What you’ll need:
• A backpack or bag
• Scissors (preferably sharp ones that will cut smoothly through fabric)
• Paper & Pencil
• Fray Check or any other seam sealant
• Mexican blanket, or tribal fabric (*references below)
* Optional: Liquid Stich or other fabric adhesive (suggestions below)
* I used a Gregory Miwok 18 pack and some fabric I found in the Los Angeles fashion district for the bag shown in these pics, but more recently I found this awesome serape-style woven fabric on etsy. There are a few sellers on etsy that sell the Peruvian Shipibo Conibo patches that I used on the hip pockets.
* I didn’t use Liquid Stitch or any adhesive on the Gregory pack alteration in this tutorial. I did use it, however, on a friend’s ‘Bjorn’baby carrier. If the material on the backpack has a lot of stretch, or is a small enough section, you wont need to glue the fabric down, but if it is a large area, or a thick fabric, you may want to glue a little bit in the center after pinning, so the fabric doesn’t move or crinkle in the middle.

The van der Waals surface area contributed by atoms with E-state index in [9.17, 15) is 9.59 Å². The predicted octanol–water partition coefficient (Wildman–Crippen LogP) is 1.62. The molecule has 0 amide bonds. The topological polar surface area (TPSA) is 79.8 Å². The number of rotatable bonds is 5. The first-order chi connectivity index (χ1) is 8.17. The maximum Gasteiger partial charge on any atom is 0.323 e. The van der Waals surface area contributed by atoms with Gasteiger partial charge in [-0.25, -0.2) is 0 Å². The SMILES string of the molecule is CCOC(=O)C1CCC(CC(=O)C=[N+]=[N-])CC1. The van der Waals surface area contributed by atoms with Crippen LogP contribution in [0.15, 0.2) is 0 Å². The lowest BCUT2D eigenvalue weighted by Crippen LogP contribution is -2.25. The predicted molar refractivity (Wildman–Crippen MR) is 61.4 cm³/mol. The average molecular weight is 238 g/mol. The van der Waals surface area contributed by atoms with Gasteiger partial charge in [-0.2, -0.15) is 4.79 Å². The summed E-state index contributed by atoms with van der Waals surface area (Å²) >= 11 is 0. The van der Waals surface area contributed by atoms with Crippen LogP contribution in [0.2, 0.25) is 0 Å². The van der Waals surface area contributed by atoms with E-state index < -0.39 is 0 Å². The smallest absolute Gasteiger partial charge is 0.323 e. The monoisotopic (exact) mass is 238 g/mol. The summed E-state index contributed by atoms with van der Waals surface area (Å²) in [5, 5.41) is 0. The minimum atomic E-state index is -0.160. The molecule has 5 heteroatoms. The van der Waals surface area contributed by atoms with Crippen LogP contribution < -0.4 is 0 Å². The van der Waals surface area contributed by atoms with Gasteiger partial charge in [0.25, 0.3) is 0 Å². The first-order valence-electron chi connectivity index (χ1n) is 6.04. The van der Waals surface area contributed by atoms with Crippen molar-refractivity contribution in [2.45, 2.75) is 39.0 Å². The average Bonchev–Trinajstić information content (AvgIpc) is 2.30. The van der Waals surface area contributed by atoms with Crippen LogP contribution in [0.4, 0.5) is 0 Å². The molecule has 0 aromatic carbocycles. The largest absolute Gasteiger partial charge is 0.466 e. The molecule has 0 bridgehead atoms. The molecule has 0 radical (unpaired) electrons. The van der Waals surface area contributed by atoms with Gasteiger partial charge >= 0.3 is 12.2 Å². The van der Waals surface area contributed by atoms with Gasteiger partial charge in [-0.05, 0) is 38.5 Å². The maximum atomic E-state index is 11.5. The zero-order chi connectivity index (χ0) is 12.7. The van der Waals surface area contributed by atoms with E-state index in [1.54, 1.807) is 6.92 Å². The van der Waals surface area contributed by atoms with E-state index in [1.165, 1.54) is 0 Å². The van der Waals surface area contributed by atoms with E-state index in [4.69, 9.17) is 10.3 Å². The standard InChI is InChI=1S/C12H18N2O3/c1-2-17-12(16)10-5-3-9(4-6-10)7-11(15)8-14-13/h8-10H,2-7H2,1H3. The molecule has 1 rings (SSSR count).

STEP 2: Place the pattern over the fabric and cut, leaving about 3/4″ longer on each side for the hem. You should treat the edges of any woven fabric with Fray Check or another seam sealant so it doesn’t continue to unravel. This will require you to wait for the sealant to dry completely before continuing.
STEP 3: Once dry, place the cut fabric on top of the section and pin, folding the extra fabric under along the edges to make a hem. Sew as close to edge as possible with the transparent nylon thread, which I double, grabbing the very edges of each fabric and using an overcast or whipstitch to bring the two edges together. If you make the stitches small and close enough to the edge while still sewing through both layers of the hemmed fabric, the clear thread will practically disappear into the seam and be sturdy enough to last through many adventures
There’s nothing worse than being in a far away land or a beautiful landscape, bursting with natural and cultural color, only to be littered with a a sea of tourists toting the same bland brand names across their chests and packs. Personalize your gear and have fun gettin crafty by giving your existing pack a funky makeover 🙂